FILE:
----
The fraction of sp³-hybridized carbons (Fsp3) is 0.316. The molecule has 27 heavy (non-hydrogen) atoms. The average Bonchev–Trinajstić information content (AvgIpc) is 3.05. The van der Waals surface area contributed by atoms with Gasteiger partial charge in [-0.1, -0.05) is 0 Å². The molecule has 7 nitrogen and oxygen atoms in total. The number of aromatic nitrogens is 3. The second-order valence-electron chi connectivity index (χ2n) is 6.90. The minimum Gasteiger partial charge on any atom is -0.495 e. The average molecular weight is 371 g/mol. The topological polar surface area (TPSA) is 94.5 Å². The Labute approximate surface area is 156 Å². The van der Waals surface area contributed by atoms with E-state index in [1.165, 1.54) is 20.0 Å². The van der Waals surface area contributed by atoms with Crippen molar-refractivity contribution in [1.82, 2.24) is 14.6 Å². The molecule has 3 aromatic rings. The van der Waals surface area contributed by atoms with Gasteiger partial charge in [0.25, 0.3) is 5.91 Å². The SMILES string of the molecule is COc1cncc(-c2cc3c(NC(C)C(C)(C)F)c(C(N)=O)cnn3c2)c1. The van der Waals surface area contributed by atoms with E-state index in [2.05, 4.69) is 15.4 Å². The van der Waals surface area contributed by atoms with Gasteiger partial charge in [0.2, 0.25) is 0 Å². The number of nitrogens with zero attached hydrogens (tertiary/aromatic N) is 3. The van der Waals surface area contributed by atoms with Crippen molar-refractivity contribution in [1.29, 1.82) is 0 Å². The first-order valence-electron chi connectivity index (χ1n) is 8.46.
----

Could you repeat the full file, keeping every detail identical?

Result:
The fraction of sp³-hybridized carbons (Fsp3) is 0.316. The molecule has 27 heavy (non-hydrogen) atoms. The average Bonchev–Trinajstić information content (AvgIpc) is 3.05. The van der Waals surface area contributed by atoms with Gasteiger partial charge in [-0.1, -0.05) is 0 Å². The molecule has 7 nitrogen and oxygen atoms in total. The number of aromatic nitrogens is 3. The second-order valence-electron chi connectivity index (χ2n) is 6.90. The minimum Gasteiger partial charge on any atom is -0.495 e. The average molecular weight is 371 g/mol. The topological polar surface area (TPSA) is 94.5 Å². The Labute approximate surface area is 156 Å². The van der Waals surface area contributed by atoms with E-state index in [1.165, 1.54) is 20.0 Å². The van der Waals surface area contributed by atoms with Crippen molar-refractivity contribution in [1.82, 2.24) is 14.6 Å². The molecule has 3 aromatic rings. The van der Waals surface area contributed by atoms with Gasteiger partial charge in [0.25, 0.3) is 5.91 Å². The SMILES string of the molecule is COc1cncc(-c2cc3c(NC(C)C(C)(C)F)c(C(N)=O)cnn3c2)c1. The van der Waals surface area contributed by atoms with E-state index in [2.05, 4.69) is 15.4 Å². The van der Waals surface area contributed by atoms with Gasteiger partial charge in [0.2, 0.25) is 0 Å². The number of nitrogens with zero attached hydrogens (tertiary/aromatic N) is 3. The van der Waals surface area contributed by atoms with Crippen molar-refractivity contribution in [1.29, 1.82) is 0 Å². The first-order valence-electron chi connectivity index (χ1n) is 8.46.